I’ve been thinking a lot about Joseph Boyden’s The Orenda, since I read it a few months ago. It’s been getting a lot of publicity; it was long-listed for a Giller Prize, it’s on the long-list for Canada Reads; Boyden seems to have been interviewed everywhere. Let me say what I liked about the book first, before I outline my uneasiness with it.
Boyden is a master at world-building. He draws us into the story and keeps our interest. He creates characters who are sympathetic. And he makes them, and the story, believable.Which I guess is the crux of my problem. There are people reviewing this book who think the history is accurate; that it’s an important depiction of what happened following “first contact” between First Nations and Europeans.
Now, this is my area of expertise. I have a doctorate in Aboriginal law and history. I worked with Anishnabe and Iroquois communities for decades. I’ve published dozens of articles about Aboriginal history in peer-reviewed journals. I wrote a book called Lament for a First Nation that sets out the history of Indian-white relations from first contact. So I know some of this stuff pretty well.
In The Orenda, a Huron chief adopts an Iroquois girl who has been taken captive: she becomes one of the main characters. That caught my eye right away, because the adoption part seemed a little backwards. The Hurons certainly took captives, but it was the Iroquois Confederacy that was known for adopting and assimilating their prisoners. By the mid-1600s, one of the missionaries estimated that almost two-thirds of the Iroquois Confederacy’s population were adoptees from nations the Iroquois had warred with.
This may come off as quibbling. But the Iroquois in this story are described as brutal; their violence graphic and relentless. And that’s not fair. Although the Jesuits rarely mention it, the French were just as brutal: this was the era when prisoners were drawn and quartered or more often, set on fire at the stake; in one of their reported raids, they threw Iroquois children into the flames. The Iroquois didn’t torture or kill everyone they went to war with; they adopted thousands of their captives as full members of their communities. They were actually astonishingly skilled peacemakers.
I know that the graphic violence in Boyden’s book came directly out of the Jesuit Relations (these were a series of reports sent to France by the Jesuit priests who lived among the Indians.) But the Jesuit Relations, not surprisingly, reflect a European perspective. There were things the Jesuits didn’t notice or didn’t understand because of their own cultural biases. There is not, for example, a single mention of clan mothers in the entire Jesuit Relations. The Jesuits looked at Iroquois women and assumed they weren’t important, that they lacked power.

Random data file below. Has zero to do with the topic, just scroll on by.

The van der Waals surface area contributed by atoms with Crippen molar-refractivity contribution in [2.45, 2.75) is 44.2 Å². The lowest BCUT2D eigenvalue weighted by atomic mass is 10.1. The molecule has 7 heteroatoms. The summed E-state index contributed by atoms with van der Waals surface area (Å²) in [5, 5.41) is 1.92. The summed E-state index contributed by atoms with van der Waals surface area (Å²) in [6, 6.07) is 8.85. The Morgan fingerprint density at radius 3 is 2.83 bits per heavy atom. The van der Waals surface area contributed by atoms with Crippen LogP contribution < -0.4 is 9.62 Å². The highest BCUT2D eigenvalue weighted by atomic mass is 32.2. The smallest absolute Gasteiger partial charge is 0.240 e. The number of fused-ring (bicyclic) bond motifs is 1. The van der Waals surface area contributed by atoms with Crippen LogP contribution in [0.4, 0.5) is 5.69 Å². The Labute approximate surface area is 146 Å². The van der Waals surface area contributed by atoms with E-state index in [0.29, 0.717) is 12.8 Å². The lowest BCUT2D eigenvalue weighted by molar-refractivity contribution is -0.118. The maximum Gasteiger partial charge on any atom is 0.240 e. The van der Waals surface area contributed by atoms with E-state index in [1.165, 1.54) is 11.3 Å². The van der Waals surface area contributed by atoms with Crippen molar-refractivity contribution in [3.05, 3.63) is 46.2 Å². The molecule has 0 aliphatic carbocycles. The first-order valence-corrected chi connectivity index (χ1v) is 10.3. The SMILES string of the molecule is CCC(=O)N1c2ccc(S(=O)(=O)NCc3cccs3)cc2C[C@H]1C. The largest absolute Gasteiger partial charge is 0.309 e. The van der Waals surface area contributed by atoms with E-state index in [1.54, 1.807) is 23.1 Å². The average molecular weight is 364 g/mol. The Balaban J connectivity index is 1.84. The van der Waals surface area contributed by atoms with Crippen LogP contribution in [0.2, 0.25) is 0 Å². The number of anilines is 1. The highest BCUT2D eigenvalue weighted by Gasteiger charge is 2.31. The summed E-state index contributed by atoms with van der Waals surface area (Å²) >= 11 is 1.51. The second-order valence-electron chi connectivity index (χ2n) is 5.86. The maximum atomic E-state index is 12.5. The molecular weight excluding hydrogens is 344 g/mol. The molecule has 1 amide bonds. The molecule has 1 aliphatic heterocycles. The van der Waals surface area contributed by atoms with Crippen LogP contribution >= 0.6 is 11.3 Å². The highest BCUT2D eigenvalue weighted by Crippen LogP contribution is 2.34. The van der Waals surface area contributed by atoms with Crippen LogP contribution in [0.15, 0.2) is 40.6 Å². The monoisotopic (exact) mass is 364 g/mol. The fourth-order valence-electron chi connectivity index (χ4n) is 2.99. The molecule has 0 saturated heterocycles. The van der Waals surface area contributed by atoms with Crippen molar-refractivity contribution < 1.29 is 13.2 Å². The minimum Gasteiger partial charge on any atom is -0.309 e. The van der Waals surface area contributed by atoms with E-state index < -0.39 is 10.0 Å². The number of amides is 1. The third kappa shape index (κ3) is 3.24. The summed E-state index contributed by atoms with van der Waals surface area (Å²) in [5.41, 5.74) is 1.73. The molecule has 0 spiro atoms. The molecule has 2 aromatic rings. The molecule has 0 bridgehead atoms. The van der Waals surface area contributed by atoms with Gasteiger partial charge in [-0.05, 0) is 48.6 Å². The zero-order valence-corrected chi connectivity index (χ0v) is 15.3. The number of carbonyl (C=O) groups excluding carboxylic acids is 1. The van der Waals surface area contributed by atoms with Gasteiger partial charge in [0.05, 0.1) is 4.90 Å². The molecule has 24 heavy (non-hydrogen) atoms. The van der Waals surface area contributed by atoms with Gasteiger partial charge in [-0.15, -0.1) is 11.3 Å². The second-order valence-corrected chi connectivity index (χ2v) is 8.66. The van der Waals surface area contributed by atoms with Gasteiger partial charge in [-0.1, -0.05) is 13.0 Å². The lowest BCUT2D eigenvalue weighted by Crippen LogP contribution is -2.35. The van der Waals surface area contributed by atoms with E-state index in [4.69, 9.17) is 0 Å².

And in that context, what bothered me perhaps most about The Orenda is a scene that depicts two Iroquois warriors encountering the Iroquois girl (the Huron captive) during an attack. They are immediately (and I mean immediately) sexually aroused and grab her, planning to rape her.
Rape is about power. The Iroquois were a matrilineal, matrilocal society. Clan mothers appointed the chiefs, or sachems; they could also remove them. Women owned all the property. When a couple married, the husband became part of the wife’s clan and moved in with her mother. Custody of children was held by the women. No decisions could be made at the Grand Council without it been first referred to the women’s council. In other words, women held all the power. Not only did Iroquois warriors not rape women, a number of European explorers and missionaries commented on this fact because it surprised them. It didn’t square with the way European men treated women, who were legally non-persons and had none of these rights.
I can see from the Acknowledgements section that Boyden consulted with Conrad Heidenreich and relied on a book by Bruce Trigger. I know their work well. They’re extremely highly-regarded historical geographers. (Both have testified as experts in support of Iroquois rights.) I am sure that they provided accurate information concerning the kinds of lodges the Hurons lived in, what they ate and what they wore, how they hunted, etc. I don’t argue with those details; as I said before, Boyden constructs a world that’s all too believable.
But I’ve already heard from some Iroquois friends who are angry and frustrated at what they feel is an overly simplistic and stereotypical view of the Haudenosaunee. They want to know why it’s only white reviewers being asked for their opinion , and why there are no Aboriginal people on the book panels. I think they have a valid point.
(In another chapter, an Anishnabe medicine woman living among the Hurons masturbates a Jesuit priest without his consent. Given the fact that a medicine woman’s role historically [and to this day] was to teach tolerance and respect, I would like to know what the Anishnabe think of the story.)
In 1977, when I graduated from Mount Allison University, I won the Grolier Prize in Canadian History. My award was a set of encyclopedias: the entry under “Iroquois” said “blood-thirsty savages.” I really wanted to like The Orenda. I was excited to get the book but uncomfortable and a bit worried when I finished reading it. I’m afraid that readers who aren’t familiar with Aboriginal history — and there will be thousands of them: Boyden’s a popular author — will be left with a view of the Iroquois that sets things back forty years.